The 2008 Olympics in Beijing required a lot of planning, but one of the biggest challenges was the Parade of Nations. Participating countries usually march in alphabetical order in the language of the host country, but Chinese does not have an alphabet.
Chinese has more than 100,000 characters, and believe it or not, there is no standard way to organize them! Because there is no standard way of ordering Chinese characters, Chinese speakers can choose from several methods to organize lists.
Even dictionaries don’t agree. Some dictionaries sort by the radical or root character. Others use the number of brushstrokes in the first character, then the second, and so on. Still others sort alphabetically by the pinyin, the standardized system that transcribes the sounds of the Chinese characters into Latin script. Most dictionaries use one method in their main body and then include an index or two that use another method, in the likely case that the reader is more comfortable with one of them.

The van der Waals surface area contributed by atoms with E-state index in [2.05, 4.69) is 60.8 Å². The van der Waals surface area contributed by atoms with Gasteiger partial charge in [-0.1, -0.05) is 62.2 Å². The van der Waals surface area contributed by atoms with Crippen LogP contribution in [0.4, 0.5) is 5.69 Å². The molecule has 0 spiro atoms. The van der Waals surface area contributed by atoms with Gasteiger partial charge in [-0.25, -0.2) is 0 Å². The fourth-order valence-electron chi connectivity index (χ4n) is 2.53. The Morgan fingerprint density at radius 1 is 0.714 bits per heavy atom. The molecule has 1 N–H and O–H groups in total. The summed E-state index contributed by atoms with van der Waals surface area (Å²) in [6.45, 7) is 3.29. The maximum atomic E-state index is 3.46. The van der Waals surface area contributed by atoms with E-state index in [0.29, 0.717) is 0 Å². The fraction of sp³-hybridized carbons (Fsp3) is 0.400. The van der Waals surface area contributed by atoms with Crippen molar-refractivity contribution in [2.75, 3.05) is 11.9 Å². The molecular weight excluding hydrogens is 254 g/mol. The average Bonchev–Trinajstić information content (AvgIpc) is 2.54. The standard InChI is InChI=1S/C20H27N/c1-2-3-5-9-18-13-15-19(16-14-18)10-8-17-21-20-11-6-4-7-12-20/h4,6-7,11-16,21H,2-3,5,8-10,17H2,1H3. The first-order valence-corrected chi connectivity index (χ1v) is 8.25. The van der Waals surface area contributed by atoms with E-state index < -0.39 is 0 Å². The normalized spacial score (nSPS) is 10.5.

In Beijing, the countries marched in order of the brushstroke method, which coincidently, placed the Chinese athletes near the front. (Use of the pinyin method would have placed China near the end of the parade.) If it weren’t for the flags, though, even Chinese-speaking spectators would have needed a guide to be able to find a country in line.
Sorting data in Chinese is doable, but it is time-consuming and cumbersome, and there is no right way. For the domestic U.S. market, Inline’s standard practice is to leave the Chinese items in the same order as the English, often placing the English word in parenthesis after the Chinese entry. For translations for overseas markets, you may need to speak to your local managers or distributors to determine their preferences. Likewise, your existing translations of other or similar materials may help us decide which Chinese ordering system to use.